My study of Edmund Burke’s “Reflections on the Revolution in France” has raised many questions for me about the role of revolution and independence in the international community. Spending a weekend in the midst of a relatively newly independent state helped me to better contextualize those questions. In Ireland I witnessed a political protest to Spanish control of the Basque. I also chatted with a Filipino womyn about independence movements of the Muslim population of the Philippines. Is the search for independence a mechanism through which we refuse to negotiate with a dominant government or is independence necessary for the development of different political interests? How do we justify the American Revolution while also denying a right for the Confederate States to secede in 1861? I’m going to continue studying these questions and maybe allow them to become my senior thesis.

I am happy to be back home and to face a brand new week.

Wednesday, October 7, 2009


"I long to ride a bike, dance, whistle, look at the world, feel young and know that I'm free" Anne Frank

It has been another wonderful week in England! I’ve gotten involved a wide variety of clubs and societies at the University including: newspaper, Christian Union, Law Society, Swim Team, Mountaineers, and Kayak team. I am hoping to soak up every bit of Europe that is possible on my short four-month stay. My days are busy and filled with enriching experiences.

I have always enjoyed sports and exercise and through college I have really missed my experiences swimming for a competitive team in high school. There is a sense of motivation and team spirit that comes only when exists a team. I believe I am naturally very determined, but having a team behind me encourages me to push myself a bit harder. The first swim practice was yesterday, it was tough and I wasn’t sure if I would be able to walk afterward. I’m really excited for practice tonight and the adrenaline rush that goes hand-in-hand with swimming. I think I like sports so much lately because sports alone mirror the intensity that I take toward life.

Last week was my first day of rock climbing practice with the mountaineers. I have always been so afraid of repelling down rocks. I know that I will be safe, but the substantial drop gets me every time. From the top of the climbing gym I told myself, “If I can go to Paris by myself then I think I can repel 60 ft.” I leaned back and allowed myself to be pulled down the cliff. Slowly but surely I am debunking every fear that I have in life. Every challenging workout or experience that I have had is just weakness leaving my body. I don’t have to be afraid anymore.

Last weekend I went to Holland to visit my close friend Sahara Meyer who is studying abroad in Leiden, Netherlands. Sahara and I went to Amsterdam for the day on Friday. We saw the general tourist sights: Homomonument, the Royal Palace, the National Monument, the Red Light district, and we toured the hiding place of Anne Frank during the Second World War. The business where Anne Frank hid was quite spacious. The floors creaked with each step I took, the eerie nature of the home still present. I read Anne Frank’s diary in 4th grade and had an image in my mind of a cramped dank attic where the family members were crammed together. The hiding place was actually quite large, providing spacious living areas and bedrooms. Anne’s diary does a phenomenal job of describing the horrors of being in hiding; of remaining quiet throughout the day and treading lightly at night. Anne writes about wishing she could play outside, or have access to more books. The psychological impacts of isolation become so evident in Anne’s writing. It is strange to think that such a wise and candid writer could have been only sixteen years of age at death. Perhaps the most moving part of the exhibit was a picture of Anne’s Father in the house a few years after the end of the war; in the photo Otto braces himself against one of the walls and holds his hat over his heart. Anne died just weeks before Auschwitz was liberated. Anne’s friends are quoted as explaining that Anne believed her entire family to be dead and lost her own will to live, “she died when she choose not to live.” Maybe that is true outside of war situations as well.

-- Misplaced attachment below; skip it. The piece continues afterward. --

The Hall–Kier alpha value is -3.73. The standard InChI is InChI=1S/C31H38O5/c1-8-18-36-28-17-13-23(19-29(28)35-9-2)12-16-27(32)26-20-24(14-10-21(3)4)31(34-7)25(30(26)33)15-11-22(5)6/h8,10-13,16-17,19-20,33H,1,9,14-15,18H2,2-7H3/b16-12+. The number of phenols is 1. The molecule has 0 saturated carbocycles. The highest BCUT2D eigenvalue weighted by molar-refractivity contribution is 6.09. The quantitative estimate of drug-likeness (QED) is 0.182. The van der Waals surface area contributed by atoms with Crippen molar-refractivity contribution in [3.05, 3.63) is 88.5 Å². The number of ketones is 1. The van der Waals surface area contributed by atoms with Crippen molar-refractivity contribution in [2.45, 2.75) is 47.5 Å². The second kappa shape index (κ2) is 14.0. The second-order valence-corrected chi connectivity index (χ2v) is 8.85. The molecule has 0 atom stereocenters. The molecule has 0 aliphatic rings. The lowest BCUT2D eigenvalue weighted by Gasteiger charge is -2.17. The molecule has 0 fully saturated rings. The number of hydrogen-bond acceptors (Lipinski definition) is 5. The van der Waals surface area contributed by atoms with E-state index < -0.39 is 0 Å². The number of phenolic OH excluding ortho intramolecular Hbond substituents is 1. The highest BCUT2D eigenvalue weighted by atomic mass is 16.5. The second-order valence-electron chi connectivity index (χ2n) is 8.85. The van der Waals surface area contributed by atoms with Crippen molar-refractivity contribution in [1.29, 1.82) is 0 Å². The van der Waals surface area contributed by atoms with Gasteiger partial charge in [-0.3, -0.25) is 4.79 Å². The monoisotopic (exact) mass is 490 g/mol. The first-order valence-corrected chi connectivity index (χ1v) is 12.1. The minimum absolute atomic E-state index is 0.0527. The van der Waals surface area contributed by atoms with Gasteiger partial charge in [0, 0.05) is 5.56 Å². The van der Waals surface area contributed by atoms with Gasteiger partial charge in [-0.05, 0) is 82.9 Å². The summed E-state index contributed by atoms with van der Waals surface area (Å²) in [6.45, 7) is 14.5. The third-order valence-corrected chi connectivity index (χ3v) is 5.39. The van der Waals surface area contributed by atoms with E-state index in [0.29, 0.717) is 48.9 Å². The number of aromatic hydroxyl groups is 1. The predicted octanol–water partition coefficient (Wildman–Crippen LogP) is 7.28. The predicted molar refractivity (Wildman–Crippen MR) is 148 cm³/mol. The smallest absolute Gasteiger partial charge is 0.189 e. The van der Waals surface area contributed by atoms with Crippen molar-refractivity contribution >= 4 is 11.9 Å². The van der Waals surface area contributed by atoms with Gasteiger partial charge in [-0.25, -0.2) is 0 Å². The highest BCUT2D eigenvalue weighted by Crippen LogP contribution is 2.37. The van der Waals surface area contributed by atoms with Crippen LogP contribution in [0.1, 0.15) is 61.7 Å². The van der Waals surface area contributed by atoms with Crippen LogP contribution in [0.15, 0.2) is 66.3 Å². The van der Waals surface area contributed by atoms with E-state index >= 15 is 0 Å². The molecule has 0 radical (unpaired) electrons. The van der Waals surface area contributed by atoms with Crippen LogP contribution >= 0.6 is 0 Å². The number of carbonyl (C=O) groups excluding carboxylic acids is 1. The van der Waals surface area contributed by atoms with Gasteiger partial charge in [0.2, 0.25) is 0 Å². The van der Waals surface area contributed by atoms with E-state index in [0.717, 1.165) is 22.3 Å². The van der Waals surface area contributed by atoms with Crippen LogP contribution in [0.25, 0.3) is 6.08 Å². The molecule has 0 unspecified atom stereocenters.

I was lucky to be in Holland for the celebration of “Leiden Day” which is a Dutch independence celebration. Leiden was blanketed in roller coasters, hot dog stands, carnival games, and dances. On Saturday morning we went to the Leiden Day parade. Each year, Leiden selects a different country’s movements toward independence as the theme of their parade, celebrating independence throughout the world. This year the theme was “The American Dream” detailing historical events in the United States since colonization. There were floats for Native Americans, Amish, and other immigrant groups. The parade ended with a tribute to American pop culture including floats representing High School Musical and Titanic. I don’t think that I have ever seen a more high quality parade of American history than what I saw in Holland! The celebration of the independence of other nation’s on Leiden Day reminded me a proverb I learned in Haiti that, “my independence is intrinsically connected to yours.”

In England, students attend high school for a few years and then go to “college” which is the equivalent of the upper years of American high school. Sometimes my flatmates will reminisce about their “college times” and it always startles me. I can’t believe that I am already more than halfway finished with University. Someday I too will speak of fond memories of college… I just don’t want that to happen quite yet!